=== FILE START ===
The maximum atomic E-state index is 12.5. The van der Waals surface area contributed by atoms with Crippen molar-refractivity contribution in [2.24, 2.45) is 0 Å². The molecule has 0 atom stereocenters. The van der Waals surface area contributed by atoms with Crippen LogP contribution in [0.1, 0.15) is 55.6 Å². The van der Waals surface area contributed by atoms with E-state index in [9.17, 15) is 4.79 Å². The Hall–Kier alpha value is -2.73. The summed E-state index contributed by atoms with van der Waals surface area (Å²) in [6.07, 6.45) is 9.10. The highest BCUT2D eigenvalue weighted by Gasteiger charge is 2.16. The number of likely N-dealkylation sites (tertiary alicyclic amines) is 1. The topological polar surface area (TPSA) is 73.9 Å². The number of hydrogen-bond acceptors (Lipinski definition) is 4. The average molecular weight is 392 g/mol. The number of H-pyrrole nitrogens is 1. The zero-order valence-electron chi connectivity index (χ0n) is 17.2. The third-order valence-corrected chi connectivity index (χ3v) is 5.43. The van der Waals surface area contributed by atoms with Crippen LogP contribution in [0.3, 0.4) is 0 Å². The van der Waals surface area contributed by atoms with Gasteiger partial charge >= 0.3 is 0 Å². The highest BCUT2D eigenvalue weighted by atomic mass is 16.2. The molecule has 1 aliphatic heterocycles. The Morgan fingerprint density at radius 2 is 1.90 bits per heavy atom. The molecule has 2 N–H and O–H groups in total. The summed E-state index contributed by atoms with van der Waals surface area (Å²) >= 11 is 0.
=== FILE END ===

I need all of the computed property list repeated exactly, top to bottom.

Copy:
The maximum atomic E-state index is 12.5. The van der Waals surface area contributed by atoms with Crippen molar-refractivity contribution in [2.24, 2.45) is 0 Å². The molecule has 0 atom stereocenters. The van der Waals surface area contributed by atoms with Crippen LogP contribution in [0.1, 0.15) is 55.6 Å². The van der Waals surface area contributed by atoms with E-state index in [9.17, 15) is 4.79 Å². The Hall–Kier alpha value is -2.73. The summed E-state index contributed by atoms with van der Waals surface area (Å²) in [6.07, 6.45) is 9.10. The highest BCUT2D eigenvalue weighted by Gasteiger charge is 2.16. The number of likely N-dealkylation sites (tertiary alicyclic amines) is 1. The topological polar surface area (TPSA) is 73.9 Å². The number of hydrogen-bond acceptors (Lipinski definition) is 4. The average molecular weight is 392 g/mol. The number of H-pyrrole nitrogens is 1. The zero-order valence-electron chi connectivity index (χ0n) is 17.2. The third-order valence-corrected chi connectivity index (χ3v) is 5.43. The van der Waals surface area contributed by atoms with Crippen LogP contribution in [0.3, 0.4) is 0 Å². The van der Waals surface area contributed by atoms with Gasteiger partial charge >= 0.3 is 0 Å². The highest BCUT2D eigenvalue weighted by atomic mass is 16.2. The molecule has 1 aliphatic heterocycles. The Morgan fingerprint density at radius 2 is 1.90 bits per heavy atom. The molecule has 2 N–H and O–H groups in total. The summed E-state index contributed by atoms with van der Waals surface area (Å²) >= 11 is 0.